You performed electroantennography to study insect response; how does that work?
Electroantennography is basically just the process of completing a circuit with the insect’s antenna. You attach a wire or a resistor to the insect’s antenna, then you expose it to potential stimuli – like chemical scents or humidity changes – and then see whether the antenna reacts. Theoretically, you could have something like a lightbulb and then an open circuit: You attach the antenna and then stimulate it to see whether the lightbulb suddenly grows brighter or dimmer. If it’s something the insect can’t perceive, then nothing happens; if they can perceive that stimulus, then you see a change in voltage.
How did you become involved in the research published this week in Current Biology?
My contribution to this paper happened so quickly. I had done previous research with insect behavior and humidity, and I knew how to use the technology, so Shayla [Salzman, first author of the paper] basically texted me and said, ‘Hey, if I mailed you weevils, would you be willing to do this?’ I said yes, and in less than 24 hours, Shayla got someone to pick up weevils in Florida and the next afternoon, there was a shipment of weevils in the lab. These organisms do not last long in captivity, so it was a whirlwind banging out all the chemistry and the humidity experiments in a couple of days. It was a really interesting team effort, and it was only because I had already done a lot of the prior work that we were able to get it done so quickly.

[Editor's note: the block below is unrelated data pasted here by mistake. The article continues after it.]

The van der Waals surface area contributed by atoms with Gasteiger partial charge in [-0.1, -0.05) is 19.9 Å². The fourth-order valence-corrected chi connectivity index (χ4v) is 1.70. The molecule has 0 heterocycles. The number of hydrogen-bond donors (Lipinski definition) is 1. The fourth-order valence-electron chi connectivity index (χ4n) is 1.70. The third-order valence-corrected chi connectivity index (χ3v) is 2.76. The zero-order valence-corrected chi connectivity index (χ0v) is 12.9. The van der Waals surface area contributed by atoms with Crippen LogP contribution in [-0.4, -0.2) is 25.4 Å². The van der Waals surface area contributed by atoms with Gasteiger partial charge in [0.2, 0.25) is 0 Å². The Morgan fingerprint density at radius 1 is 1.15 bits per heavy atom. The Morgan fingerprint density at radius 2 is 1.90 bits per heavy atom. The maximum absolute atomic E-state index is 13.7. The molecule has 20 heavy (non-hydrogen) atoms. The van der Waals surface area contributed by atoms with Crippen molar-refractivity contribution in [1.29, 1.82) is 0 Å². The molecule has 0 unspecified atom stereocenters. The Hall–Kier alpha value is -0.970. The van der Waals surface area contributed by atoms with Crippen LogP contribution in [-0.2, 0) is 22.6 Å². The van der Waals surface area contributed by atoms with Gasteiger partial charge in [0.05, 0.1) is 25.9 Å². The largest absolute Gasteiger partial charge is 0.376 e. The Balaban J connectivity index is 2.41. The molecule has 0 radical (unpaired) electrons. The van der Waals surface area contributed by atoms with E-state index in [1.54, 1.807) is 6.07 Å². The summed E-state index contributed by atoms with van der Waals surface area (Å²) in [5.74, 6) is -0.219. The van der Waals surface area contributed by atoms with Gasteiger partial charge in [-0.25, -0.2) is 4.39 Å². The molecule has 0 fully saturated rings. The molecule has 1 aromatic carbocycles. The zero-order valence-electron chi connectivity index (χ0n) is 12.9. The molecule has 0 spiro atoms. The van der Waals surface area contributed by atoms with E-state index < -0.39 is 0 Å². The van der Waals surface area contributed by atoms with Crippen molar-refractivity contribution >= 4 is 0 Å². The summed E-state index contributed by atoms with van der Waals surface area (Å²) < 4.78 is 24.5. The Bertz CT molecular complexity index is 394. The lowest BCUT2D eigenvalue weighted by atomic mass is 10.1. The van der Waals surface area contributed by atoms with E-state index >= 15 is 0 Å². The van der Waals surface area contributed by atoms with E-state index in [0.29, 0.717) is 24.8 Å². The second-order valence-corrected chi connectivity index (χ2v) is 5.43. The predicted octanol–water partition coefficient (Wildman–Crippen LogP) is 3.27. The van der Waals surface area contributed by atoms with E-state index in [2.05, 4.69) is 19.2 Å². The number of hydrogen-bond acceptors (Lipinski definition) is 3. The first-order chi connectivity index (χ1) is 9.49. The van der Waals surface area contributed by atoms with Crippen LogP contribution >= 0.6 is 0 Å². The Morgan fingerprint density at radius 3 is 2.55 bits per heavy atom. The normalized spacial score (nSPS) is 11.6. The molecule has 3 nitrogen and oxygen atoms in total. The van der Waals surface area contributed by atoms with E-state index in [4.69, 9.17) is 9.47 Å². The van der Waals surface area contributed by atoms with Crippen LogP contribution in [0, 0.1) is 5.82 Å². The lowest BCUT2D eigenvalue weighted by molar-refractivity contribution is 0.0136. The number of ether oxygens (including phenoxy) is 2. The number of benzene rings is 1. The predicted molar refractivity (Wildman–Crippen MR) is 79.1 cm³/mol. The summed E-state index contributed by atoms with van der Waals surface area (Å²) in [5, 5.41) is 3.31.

What did your efforts contribute to the research findings?
I was originally brought on to test a flight of chemicals – scent odors produced by the cycad plants we were studying. I was there to help check what the weevils, which pollinate the cycads, responded to. However, because I had done previous work about the role of humidity on electroantennograms, I had in the back of my mind that humidity might be playing a role here. And sure enough, when doing the chemistry, it became really obvious to me that humidity was playing an important role – as strong a role as scent, we discovered. This was surprising because, certainly from a human-biased perspective, we don’t have those organs to sense humidity; our ability to perceive humidity is completely contingent on our ability to sense temperature. So the idea that something has as strong of a reaction to smelling, say, a wintergreen mint as they would to humidity changing for a fraction of a second. It was really surprising to us and very exciting to see.